Tail Docking of Sheep - Position Statement

July 16, 2014

Position

The Canadian Veterinary Medical Association (CVMA) holds that tail docking of sheep may be necessary to enhance animal health and hygiene – but it is a painful procedure.  The CVMA recommends that when tail docking of sheep is required, it should be performed at the youngest age possible with the use of appropriate analgesia, and that the technique used is appropriate for the age of the animal.  The CVMA supports further research in analgesic and anesthetic protocols for tail docking in sheep.

Background

  1. The CVMA encourages development and implementation of practical analgesic and anesthetic protocols for tail docking of sheep to mitigate acute and long-term pain and distress associated with this procedure.
  2. Tail docking is a part of routine sheep husbandry that can reduce the risk of flystrike by reducing the amount of fecal soiling of the breech area (1).
  3. Tail docking should be performed at the youngest age possible, and it is recommended to wait until after ewe-lamb bonding has occurred (24-48 hours after birth).
  4. Tail docking is performed using a variety of techniques, including surgical removal (i.e., caudectomy), hot iron, or other techniques resulting in necrosis of the distal tail (e.g., rubber ring, combined rubber ring, and clamp).  These methods are typically performed without anesthesia or analgesia and may induce significant pain responses (2-5).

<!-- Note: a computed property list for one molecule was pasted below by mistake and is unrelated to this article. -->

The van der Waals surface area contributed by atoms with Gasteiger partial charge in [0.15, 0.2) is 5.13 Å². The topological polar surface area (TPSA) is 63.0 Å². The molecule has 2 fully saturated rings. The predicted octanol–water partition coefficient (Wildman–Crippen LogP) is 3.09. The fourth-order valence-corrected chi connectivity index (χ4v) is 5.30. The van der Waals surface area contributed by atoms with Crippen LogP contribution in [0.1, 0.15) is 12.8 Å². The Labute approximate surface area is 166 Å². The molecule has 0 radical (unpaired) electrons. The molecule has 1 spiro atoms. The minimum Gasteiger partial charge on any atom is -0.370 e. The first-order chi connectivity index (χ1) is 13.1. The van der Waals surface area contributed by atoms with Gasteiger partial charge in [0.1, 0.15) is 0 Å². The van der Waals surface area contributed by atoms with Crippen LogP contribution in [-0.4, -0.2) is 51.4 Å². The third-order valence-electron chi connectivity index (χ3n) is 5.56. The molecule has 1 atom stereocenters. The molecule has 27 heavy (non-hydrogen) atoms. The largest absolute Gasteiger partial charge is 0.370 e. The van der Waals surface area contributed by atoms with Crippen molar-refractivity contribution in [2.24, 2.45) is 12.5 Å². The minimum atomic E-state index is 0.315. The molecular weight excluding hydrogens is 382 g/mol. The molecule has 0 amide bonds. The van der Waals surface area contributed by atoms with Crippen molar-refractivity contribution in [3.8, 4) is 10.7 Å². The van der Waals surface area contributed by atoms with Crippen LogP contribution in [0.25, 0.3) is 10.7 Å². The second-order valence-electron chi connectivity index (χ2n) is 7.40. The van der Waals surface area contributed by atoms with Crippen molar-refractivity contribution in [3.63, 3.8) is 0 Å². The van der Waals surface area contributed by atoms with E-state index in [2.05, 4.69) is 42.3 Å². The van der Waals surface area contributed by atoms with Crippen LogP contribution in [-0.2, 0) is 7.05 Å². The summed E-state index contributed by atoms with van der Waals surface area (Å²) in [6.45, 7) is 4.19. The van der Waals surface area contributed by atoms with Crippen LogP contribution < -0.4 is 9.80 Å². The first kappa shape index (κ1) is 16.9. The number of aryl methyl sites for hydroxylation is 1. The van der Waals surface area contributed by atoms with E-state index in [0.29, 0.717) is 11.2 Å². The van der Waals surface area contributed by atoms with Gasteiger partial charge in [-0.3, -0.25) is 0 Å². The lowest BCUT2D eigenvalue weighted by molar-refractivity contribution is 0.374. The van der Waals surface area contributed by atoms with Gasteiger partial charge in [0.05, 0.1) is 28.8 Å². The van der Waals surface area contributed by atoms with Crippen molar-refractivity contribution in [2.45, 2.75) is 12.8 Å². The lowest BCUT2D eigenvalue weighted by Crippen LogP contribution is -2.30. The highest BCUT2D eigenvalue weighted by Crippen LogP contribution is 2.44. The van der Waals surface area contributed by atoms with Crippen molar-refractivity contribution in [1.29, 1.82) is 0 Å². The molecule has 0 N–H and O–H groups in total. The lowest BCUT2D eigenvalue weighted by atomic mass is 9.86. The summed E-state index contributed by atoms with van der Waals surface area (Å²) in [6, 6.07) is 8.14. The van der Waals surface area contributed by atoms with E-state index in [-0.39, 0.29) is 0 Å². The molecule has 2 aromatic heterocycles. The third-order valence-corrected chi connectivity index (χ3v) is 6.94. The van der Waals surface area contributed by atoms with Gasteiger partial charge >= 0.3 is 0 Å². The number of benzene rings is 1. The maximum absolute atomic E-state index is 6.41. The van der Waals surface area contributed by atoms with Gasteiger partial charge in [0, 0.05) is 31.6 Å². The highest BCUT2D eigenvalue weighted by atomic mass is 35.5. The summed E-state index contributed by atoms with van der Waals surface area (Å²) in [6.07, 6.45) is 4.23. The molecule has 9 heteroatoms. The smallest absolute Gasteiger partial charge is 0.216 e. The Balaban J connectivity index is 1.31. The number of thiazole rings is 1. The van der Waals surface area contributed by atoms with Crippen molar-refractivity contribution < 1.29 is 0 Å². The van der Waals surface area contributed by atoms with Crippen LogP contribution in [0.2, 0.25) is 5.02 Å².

5. Tail docking with a hot iron simultaneously cuts the tail and cauterizes the wound.  This method is preferred as it induces less discomfort compared with other techniques (2).
  6. Tails should never be docked shorter than the distal end of the caudal fold.  Some sheep breeders and show lamb producers have historically docked tails extremely short to make the leg muscles appear larger.  If the tail is removed completely (i.e., leaving 3 or fewer coccygeal vertebrae) there is an increased risk of rectal prolapse (6). 
  7. Regardless of the tail docking technique chosen, all sheep benefit from the use of systemic analgesia (e.g., a non-steroidal anti-inflammatory drug – NSAID), and/or a local anesthetic (2,3).
  8. Tail docking of sheep should only be performed by competent personnel using proper, well-maintained equipment and accepted techniques.
  9. Veterinarians should encourage sheep producers to adopt the National Farm Animal Care Council Code of Practice for the Care and Handling of Sheep (7).

References

  1. French NP, Wall R, Morgan KL. Lamb tail docking: A controlled field study of the effects of tail amputation on health and productivity. Vet Rec 1994;134:463-467.
  2. Graham M, Kent J, Molony V. Effects of four analgesic treatments on the behavioural and cortisol responses of 3-week-old lambs to tail docking. The Vet J 1997;153:87-97.
  3. Lester S, Mellor D, Holmes R, Ward R, Stafford K. Behavioural and cortisol responses of lambs to castration and tailing using different methods. N Z Vet Journal 1996;44:45-54.
  4. Grant C. Behavioral responses of lambs to common painful husbandry procedures. Appl Anim Behav Sci 2004;87:255-273.
  5. Price J, Nolan AM. Analgesia of newborn lambs before castration and tail docking with rubber rings. The Vet Rec 2001;149:321-324.
  6. Thomas DL, Waldron DF, Lowe GD, et al. Length of docked tail and the incidence of rectal prolapse in lambs. J Anim Sci 2003;81:2725-2732.
  7. National Farm Animal Care Council Code of Practice for the Care and Handling of Sheep.  (NFACC website) Available from:  http://www.nfacc.ca/codes-of-practice/sheep  Last accessed August 1, 2014.

(Adopted July 2014)